More Campaign Fun

There has been a considerable amount of commentary on District 8 in the last week, and so I’ll add a few words.

In my opinion, it is a very fortunate thing that 1) The campus press does not represent student opinion and 2) Students overwhelmingly don’t read the campus papers. Regarding the latter point, I’d point out that at not a single student door has anyone ever mentioned reading about me or this race in either the Cardinal or the Herald, and certainly not in any of the blogs.

I certainly have respect for many of the people who work at these organs (I used to write for the Herald myself, of course), but the fact remains they don’t have an impact on anything, and when the intended impact is to destroy progressive causes and candidates, I think that’s a good thing.

However, unfair and dishonest criticism can be very hard to take at times, I will be the first to admit, regardless of the electoral impact. Some of the commentary in the blogosphere regarding our candidacy has crossed the line into stalker-ish territory, and so some of this stuff can be very creepy to deal with. Which is why I usually don’t read it.

However, I’m not feeling sorry for myself; I have no excuse to. Talking with my friend Brenda Konkel and others, the plight of the progressive candidate in the student district is always a tumultuous one. Another friend of mine, Ashok Kumar, faced an even more intense hatred during his time representing students. This type of thing is to be expected, and so a progressive should not run in this district if he or she is not up to being regularly portrayed as the devil incarnate.

Earlier today, the Badger Herald endorsed my opponent, and this of course will be followed by the Cardinal in a few days. It occurs to me that every issue and cause I have been involved with during my time on this campus – anti-war activity, fairness on the SSFC, opposition to the ASM Constitution, progressive slates, progressive local political candidates, immigrant rights – has been vehemently opposed by the Herald and Cardinal. To have been endorsed by either of these papers would be an affront to everything I believe in and everything I have fought for (successfully or otherwise) during my long time on this campus. It would be the surest sign that I am doing something seriously wrong as an alder candidate.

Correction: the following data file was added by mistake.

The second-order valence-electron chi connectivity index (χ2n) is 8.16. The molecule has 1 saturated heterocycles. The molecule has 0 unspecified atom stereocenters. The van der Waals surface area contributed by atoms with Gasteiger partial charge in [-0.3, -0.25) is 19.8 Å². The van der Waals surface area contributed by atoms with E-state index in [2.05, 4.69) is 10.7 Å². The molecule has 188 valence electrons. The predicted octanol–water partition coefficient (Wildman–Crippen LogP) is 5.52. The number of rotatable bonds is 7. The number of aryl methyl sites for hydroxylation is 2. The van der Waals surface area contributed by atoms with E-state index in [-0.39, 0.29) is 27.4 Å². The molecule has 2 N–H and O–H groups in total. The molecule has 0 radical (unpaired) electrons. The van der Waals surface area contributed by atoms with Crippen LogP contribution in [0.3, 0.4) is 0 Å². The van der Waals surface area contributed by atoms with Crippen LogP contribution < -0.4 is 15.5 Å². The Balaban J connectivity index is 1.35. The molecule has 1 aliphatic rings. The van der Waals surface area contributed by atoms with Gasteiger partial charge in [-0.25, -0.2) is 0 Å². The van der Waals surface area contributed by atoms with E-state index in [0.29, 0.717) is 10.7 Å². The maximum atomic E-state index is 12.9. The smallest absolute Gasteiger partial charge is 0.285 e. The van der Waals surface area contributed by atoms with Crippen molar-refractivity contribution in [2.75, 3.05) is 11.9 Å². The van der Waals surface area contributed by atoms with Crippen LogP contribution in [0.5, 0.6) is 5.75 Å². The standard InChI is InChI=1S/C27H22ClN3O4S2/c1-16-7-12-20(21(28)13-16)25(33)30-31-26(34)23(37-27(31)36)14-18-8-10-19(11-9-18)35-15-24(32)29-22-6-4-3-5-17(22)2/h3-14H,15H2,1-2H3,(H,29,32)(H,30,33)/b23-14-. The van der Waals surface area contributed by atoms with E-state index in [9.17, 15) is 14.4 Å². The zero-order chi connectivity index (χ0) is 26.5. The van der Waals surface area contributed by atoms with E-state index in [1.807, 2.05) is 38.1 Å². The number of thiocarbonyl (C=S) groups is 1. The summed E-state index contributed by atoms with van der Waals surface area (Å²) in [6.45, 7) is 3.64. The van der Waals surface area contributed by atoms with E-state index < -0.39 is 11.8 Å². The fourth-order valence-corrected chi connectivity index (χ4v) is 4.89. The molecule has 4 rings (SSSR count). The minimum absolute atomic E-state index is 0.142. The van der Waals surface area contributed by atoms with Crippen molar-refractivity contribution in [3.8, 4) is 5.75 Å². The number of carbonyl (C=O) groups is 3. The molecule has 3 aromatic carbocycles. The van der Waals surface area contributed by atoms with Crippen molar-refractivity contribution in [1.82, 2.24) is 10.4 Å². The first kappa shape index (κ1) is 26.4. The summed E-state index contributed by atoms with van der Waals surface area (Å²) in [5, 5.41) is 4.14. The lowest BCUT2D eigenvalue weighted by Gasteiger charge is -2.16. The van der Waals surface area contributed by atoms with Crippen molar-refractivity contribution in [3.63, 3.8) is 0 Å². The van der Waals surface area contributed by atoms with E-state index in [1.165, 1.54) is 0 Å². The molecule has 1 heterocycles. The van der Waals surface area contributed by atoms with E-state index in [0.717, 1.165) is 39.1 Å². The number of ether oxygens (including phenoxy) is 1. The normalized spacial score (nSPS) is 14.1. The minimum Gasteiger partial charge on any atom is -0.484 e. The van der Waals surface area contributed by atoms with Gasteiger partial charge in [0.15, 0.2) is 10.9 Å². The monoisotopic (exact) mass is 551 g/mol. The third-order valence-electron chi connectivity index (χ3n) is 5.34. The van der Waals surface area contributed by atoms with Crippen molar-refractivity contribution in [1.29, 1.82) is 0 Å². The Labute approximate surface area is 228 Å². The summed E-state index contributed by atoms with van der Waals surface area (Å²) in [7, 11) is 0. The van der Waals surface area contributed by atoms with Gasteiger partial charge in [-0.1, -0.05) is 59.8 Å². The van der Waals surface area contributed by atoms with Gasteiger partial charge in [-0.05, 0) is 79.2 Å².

(Side note: The Herald/Cardinal will rarely endorse a progressive, however. This happens when the progressive’s opponent is looked upon as so unqualified – ie a candidate who lies about several of their endorsements or is universally opposed by a district’s neighborhood associations – that supporting this opponent would be utterly embarrassing.)

I would say that we’ve dealt with it all, but I’m sure we can look forward to more fun articles and posts in the remaining days of this election. One would think that a paper’s decision to print THREE articles about a single (very honest) piece of campaign literature would top the absurdity chart, until one is told that this same paper hasn’t even printed a response piece from the campaign.

But again, this biased treatment was understood from the beginning. It’s the cost progressives have to pay for daring to prioritize issues of social justice, workers’ rights and causes not immediately relevant to the white male non-progressives who are almost singularly behind this commentary.

As this campaign comes to a close, the intensity of this hatred very much assures me that we are doing the right thing. Ours is the only candidacy which has expressed a determination to confront issues of poverty, racism and other forms of inequality if elected. Madison’s local government currently has only a few voices which even bring up the plight of those suffering in our community, and it’s very clear that my opponent will not be an additional one if elected.

Whether we win or lose, I am very proud of the fact that we have ran a principled and unabashedly progressive campaign. It will have been worth it either way.

 

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About introspectivejourney

A UW-Madison student, activist and writer. Hopelessly idealistic, tirelessly introspective, socially inept, slightly insane.
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